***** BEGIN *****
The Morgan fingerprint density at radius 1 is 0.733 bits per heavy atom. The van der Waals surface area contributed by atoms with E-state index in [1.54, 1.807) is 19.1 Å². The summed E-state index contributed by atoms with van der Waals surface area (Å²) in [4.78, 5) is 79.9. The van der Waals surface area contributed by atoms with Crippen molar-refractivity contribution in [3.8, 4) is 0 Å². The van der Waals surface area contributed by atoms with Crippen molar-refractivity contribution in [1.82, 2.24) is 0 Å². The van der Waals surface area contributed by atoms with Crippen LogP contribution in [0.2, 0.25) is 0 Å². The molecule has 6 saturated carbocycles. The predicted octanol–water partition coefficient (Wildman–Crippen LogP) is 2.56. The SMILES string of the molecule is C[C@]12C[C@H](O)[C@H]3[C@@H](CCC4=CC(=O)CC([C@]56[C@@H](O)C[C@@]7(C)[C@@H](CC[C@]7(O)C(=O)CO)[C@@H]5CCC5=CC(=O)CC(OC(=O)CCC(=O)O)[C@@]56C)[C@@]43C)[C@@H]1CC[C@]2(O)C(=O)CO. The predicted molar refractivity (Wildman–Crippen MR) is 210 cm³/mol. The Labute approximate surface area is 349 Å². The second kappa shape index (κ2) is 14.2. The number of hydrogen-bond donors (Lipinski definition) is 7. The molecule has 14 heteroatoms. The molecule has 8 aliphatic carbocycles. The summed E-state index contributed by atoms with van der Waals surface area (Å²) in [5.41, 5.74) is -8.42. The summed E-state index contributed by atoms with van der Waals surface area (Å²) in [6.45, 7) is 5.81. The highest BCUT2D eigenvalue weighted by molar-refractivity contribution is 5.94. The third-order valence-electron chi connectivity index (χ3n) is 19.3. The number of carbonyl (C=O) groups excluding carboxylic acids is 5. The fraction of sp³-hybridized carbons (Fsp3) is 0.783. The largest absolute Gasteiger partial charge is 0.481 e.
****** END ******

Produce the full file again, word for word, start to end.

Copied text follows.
The Morgan fingerprint density at radius 1 is 0.733 bits per heavy atom. The van der Waals surface area contributed by atoms with E-state index in [1.54, 1.807) is 19.1 Å². The summed E-state index contributed by atoms with van der Waals surface area (Å²) in [4.78, 5) is 79.9. The van der Waals surface area contributed by atoms with Crippen molar-refractivity contribution in [3.8, 4) is 0 Å². The van der Waals surface area contributed by atoms with Crippen molar-refractivity contribution in [1.82, 2.24) is 0 Å². The van der Waals surface area contributed by atoms with Crippen LogP contribution in [0.2, 0.25) is 0 Å². The molecule has 6 saturated carbocycles. The predicted octanol–water partition coefficient (Wildman–Crippen LogP) is 2.56. The SMILES string of the molecule is C[C@]12C[C@H](O)[C@H]3[C@@H](CCC4=CC(=O)CC([C@]56[C@@H](O)C[C@@]7(C)[C@@H](CC[C@]7(O)C(=O)CO)[C@@H]5CCC5=CC(=O)CC(OC(=O)CCC(=O)O)[C@@]56C)[C@@]43C)[C@@H]1CC[C@]2(O)C(=O)CO. The predicted molar refractivity (Wildman–Crippen MR) is 210 cm³/mol. The Labute approximate surface area is 349 Å². The second kappa shape index (κ2) is 14.2. The number of hydrogen-bond donors (Lipinski definition) is 7. The molecule has 14 heteroatoms. The molecule has 8 aliphatic carbocycles. The summed E-state index contributed by atoms with van der Waals surface area (Å²) in [5.41, 5.74) is -8.42. The summed E-state index contributed by atoms with van der Waals surface area (Å²) in [6.45, 7) is 5.81. The highest BCUT2D eigenvalue weighted by molar-refractivity contribution is 5.94. The third-order valence-electron chi connectivity index (χ3n) is 19.3. The number of carbonyl (C=O) groups excluding carboxylic acids is 5. The fraction of sp³-hybridized carbons (Fsp3) is 0.783. The largest absolute Gasteiger partial charge is 0.481 e.